Within a few weeks, it seemed time for Ella and her mother to process the trauma more actively. Over a six-month period, I worked with them using stories as well as fear-reducing and symbolic play-based, expressive, and cognitive behavioral techniques. Generally, I pulled her mother in as a helper. For example, when Ella revealed she thought the assault was her fault, I read a story about self-blame, and then identified a puppet that blamed himself for getting hurt. Afterward, I asked Ella, “Is it his fault? Why not? Who should’ve been in charge? Why do you think he’s blaming himself? I wonder what you could tell him to give him the facts and show him he’s not at fault.” Then Ella and her mother came up with a list of reasons why it wasn’t his fault. Together, they talked to the puppet and corrected his faulty beliefs.
Taming the Alligator
Metaphorical stories and puppet play (modeling and enactment) were powerful change agents for this dramatic, engaging child. I provided a story or theme idea for most play sessions, and Ella’s creativity propelled the action, in which she revealed her feelings and concerns. As Ella opened up through stories and puppets, her mother showed increasing empathy and offered more verbal encouragement and affectionate touch.
During a particularly pivotal session about three months into treatment, Ella asked to do a puppet show and took charge of it. She selected an alligator perpetrator, a kangaroo caregiver, a small multicolored frog victim, and a colorful rainbow dragon as a helper. The characters helped her tell and process her trauma story, and the parallels to her family were obvious. In her show, the alligator puppet promised to be nice, but then started biting the other puppets.
Ella shook her finger at him: “You need to tell the truth and stop telling lies. You have an anger problem! You need to change and be nice.” She then wrapped his long snout in duct tape. Turning to her mother and me, she said, “He has an anger problem. He needs to calm down and control his temper. We should put him in jail for biting.”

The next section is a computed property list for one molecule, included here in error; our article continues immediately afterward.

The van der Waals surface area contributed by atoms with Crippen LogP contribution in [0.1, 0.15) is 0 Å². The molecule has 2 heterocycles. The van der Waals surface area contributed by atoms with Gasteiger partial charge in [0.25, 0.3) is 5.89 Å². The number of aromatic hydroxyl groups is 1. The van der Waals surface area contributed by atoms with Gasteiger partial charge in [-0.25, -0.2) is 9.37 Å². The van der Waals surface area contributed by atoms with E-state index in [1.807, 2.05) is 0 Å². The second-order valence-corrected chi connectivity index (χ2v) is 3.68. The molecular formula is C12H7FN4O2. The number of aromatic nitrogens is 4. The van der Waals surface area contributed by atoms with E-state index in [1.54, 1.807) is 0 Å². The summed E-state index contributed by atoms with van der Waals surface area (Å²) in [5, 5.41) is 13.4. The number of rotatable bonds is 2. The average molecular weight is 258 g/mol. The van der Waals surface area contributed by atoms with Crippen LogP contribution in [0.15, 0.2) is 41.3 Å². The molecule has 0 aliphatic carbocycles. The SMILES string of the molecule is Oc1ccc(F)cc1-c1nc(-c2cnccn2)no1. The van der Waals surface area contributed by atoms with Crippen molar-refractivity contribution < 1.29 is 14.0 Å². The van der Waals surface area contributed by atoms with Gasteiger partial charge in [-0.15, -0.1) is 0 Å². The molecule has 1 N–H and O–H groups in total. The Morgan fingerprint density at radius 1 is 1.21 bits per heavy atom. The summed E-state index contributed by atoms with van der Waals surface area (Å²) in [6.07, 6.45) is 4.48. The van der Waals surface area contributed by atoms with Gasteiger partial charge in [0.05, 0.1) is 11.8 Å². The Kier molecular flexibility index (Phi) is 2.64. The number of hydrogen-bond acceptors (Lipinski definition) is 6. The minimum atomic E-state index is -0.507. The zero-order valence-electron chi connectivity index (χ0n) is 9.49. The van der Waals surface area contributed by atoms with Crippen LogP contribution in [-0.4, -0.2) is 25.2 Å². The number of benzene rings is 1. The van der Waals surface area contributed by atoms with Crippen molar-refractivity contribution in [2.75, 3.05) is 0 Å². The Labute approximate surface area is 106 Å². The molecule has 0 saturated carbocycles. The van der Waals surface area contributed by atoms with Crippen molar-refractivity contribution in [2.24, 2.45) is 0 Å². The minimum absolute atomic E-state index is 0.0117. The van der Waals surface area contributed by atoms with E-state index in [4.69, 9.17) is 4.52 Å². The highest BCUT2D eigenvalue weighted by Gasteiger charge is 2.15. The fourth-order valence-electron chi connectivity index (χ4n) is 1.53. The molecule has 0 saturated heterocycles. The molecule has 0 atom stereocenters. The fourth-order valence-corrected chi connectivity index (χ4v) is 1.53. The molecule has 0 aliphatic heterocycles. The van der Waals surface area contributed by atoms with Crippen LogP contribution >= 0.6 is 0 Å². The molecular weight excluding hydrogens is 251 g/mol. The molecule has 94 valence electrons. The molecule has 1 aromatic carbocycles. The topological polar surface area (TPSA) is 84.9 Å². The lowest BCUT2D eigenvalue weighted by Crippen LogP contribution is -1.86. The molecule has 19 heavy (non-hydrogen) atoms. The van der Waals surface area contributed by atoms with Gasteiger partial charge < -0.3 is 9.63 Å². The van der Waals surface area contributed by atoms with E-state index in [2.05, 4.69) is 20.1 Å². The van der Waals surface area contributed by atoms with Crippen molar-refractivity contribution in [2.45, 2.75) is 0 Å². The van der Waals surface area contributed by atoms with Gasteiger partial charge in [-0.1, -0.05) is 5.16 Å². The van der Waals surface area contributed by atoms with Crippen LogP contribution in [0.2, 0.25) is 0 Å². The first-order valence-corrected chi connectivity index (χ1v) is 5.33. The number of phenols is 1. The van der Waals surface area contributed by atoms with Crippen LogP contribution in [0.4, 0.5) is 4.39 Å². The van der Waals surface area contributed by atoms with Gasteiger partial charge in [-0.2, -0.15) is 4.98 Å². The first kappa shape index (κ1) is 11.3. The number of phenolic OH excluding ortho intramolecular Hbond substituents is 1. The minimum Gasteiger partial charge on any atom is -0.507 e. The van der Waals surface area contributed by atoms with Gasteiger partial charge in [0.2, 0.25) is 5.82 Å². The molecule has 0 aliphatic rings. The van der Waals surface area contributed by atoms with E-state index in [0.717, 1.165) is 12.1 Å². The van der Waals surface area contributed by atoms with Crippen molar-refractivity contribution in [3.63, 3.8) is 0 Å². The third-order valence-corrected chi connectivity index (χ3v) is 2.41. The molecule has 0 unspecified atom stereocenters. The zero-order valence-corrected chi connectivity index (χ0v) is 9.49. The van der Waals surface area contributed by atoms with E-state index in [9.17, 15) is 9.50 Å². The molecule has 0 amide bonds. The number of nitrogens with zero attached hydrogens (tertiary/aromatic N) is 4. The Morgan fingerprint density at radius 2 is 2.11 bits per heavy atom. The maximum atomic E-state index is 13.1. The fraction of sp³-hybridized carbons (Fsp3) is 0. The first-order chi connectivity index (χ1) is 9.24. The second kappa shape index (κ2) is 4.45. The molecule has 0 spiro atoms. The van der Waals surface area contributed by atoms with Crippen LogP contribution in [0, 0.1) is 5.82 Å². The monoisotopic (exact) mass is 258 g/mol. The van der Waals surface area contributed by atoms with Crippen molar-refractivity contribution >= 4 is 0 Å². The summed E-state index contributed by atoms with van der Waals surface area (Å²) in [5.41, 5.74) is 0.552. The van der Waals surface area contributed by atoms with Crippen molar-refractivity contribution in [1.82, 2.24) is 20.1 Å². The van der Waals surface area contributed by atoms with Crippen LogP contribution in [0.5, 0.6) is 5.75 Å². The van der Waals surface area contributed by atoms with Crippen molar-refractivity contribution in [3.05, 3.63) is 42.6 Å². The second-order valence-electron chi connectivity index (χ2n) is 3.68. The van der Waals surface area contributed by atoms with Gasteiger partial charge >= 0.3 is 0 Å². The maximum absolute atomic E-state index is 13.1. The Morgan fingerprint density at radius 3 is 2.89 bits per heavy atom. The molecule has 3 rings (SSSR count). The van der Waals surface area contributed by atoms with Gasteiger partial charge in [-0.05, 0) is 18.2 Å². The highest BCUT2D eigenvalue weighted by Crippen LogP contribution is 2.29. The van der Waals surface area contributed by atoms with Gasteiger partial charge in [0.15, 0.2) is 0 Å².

Ella’s mother agreed, and together they put the alligator in jail. We agreed that we should not be mean to him; rather we could feed and talk to him from a safe distance.
When I asked Ella how the alligator could learn to control his anger, she replied, “Let’s teach him to calm down.” She handed her mother and me one stone each and said to the alligator, “You need FIVE stones. You have BIG ANGER!” Shoving five stones inside the taped snout, she then taught him how to breathe and rang the Tibetan bell bowl. “Close your eyes and relax,” she instructed. When the ringing stopped, Ella announced, “The alligator can stay in jail until he decides to be nice.”
Later in the session, Ella looked up from drawing on the dry erase board and said, “I’m going to the jail to tell my dad to stop being mean. Then he’ll change and be nice.”
Ella clearly had ambivalence about her own anger at her dad since, even though she feared him, she still loved him. To help her make sense of this ambivalence and gently challenge her magical thinking about change, I commented, “Ella, I know you love your dad and want him to change. Sometimes people change, and sometimes they don’t. They have to be sorry for what they did and really want to change.”
Ella went over to the cage where the alligator was being held. She asked him, “Are you sorry for what you did? Do you want to change?”
I spoke for the alligator and said, “Please let me out. I’m sorry I bit you. I promise to be nice this time.”
Ella said to me, “He says he’s sorry, and he promised to be nice. Can we take off the duct tape and let him out of jail?”
I decided to pull in Ella’s mother at this point and asked what she thought. She took Ella’s hands and said, “It’s too soon to do that. I don’t think he’s sorry. He doesn’t think he did anything wrong. He promises to be nice, but he doesn’t change. I don’t think he really wants to change. I’m going to keep you safe, and I won’t let him hurt you.”
Ella thought for a minute and said matter-of-factly as she crawled into her mother’s lap, “He’s always been mean. He needs to stay in jail. And leave the duct tape on. He’s not ready to come out yet.”